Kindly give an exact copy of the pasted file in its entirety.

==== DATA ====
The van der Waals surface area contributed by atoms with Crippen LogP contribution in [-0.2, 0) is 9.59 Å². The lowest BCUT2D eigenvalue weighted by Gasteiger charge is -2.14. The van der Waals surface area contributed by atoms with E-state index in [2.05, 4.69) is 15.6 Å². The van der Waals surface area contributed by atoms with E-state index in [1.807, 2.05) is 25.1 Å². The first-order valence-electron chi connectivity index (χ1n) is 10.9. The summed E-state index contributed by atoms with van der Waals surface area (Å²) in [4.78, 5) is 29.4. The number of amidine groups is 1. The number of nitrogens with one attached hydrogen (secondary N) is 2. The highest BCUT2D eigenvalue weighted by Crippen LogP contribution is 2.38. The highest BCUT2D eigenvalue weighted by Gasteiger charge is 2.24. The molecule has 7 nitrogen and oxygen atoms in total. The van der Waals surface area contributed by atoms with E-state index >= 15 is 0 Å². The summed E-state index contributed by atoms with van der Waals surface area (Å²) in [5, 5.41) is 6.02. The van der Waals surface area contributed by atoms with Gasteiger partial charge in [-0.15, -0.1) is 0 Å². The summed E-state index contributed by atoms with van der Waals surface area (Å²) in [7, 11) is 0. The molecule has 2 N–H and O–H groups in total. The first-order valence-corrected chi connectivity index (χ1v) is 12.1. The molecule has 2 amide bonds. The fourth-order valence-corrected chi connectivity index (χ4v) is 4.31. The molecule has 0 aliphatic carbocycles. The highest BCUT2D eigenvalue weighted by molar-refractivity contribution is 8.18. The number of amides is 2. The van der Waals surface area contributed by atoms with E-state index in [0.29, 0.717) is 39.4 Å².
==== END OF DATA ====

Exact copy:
The van der Waals surface area contributed by atoms with Crippen LogP contribution in [-0.2, 0) is 9.59 Å². The lowest BCUT2D eigenvalue weighted by Gasteiger charge is -2.14. The van der Waals surface area contributed by atoms with E-state index in [2.05, 4.69) is 15.6 Å². The van der Waals surface area contributed by atoms with E-state index in [1.807, 2.05) is 25.1 Å². The first-order valence-electron chi connectivity index (χ1n) is 10.9. The summed E-state index contributed by atoms with van der Waals surface area (Å²) in [4.78, 5) is 29.4. The number of amidine groups is 1. The number of nitrogens with one attached hydrogen (secondary N) is 2. The highest BCUT2D eigenvalue weighted by Crippen LogP contribution is 2.38. The highest BCUT2D eigenvalue weighted by Gasteiger charge is 2.24. The molecule has 7 nitrogen and oxygen atoms in total. The van der Waals surface area contributed by atoms with E-state index >= 15 is 0 Å². The summed E-state index contributed by atoms with van der Waals surface area (Å²) in [5, 5.41) is 6.02. The van der Waals surface area contributed by atoms with Gasteiger partial charge in [-0.15, -0.1) is 0 Å². The summed E-state index contributed by atoms with van der Waals surface area (Å²) in [7, 11) is 0. The molecule has 2 N–H and O–H groups in total. The first-order valence-corrected chi connectivity index (χ1v) is 12.1. The molecule has 2 amide bonds. The fourth-order valence-corrected chi connectivity index (χ4v) is 4.31. The molecule has 0 aliphatic carbocycles. The highest BCUT2D eigenvalue weighted by molar-refractivity contribution is 8.18. The number of amides is 2. The van der Waals surface area contributed by atoms with E-state index in [0.29, 0.717) is 39.4 Å².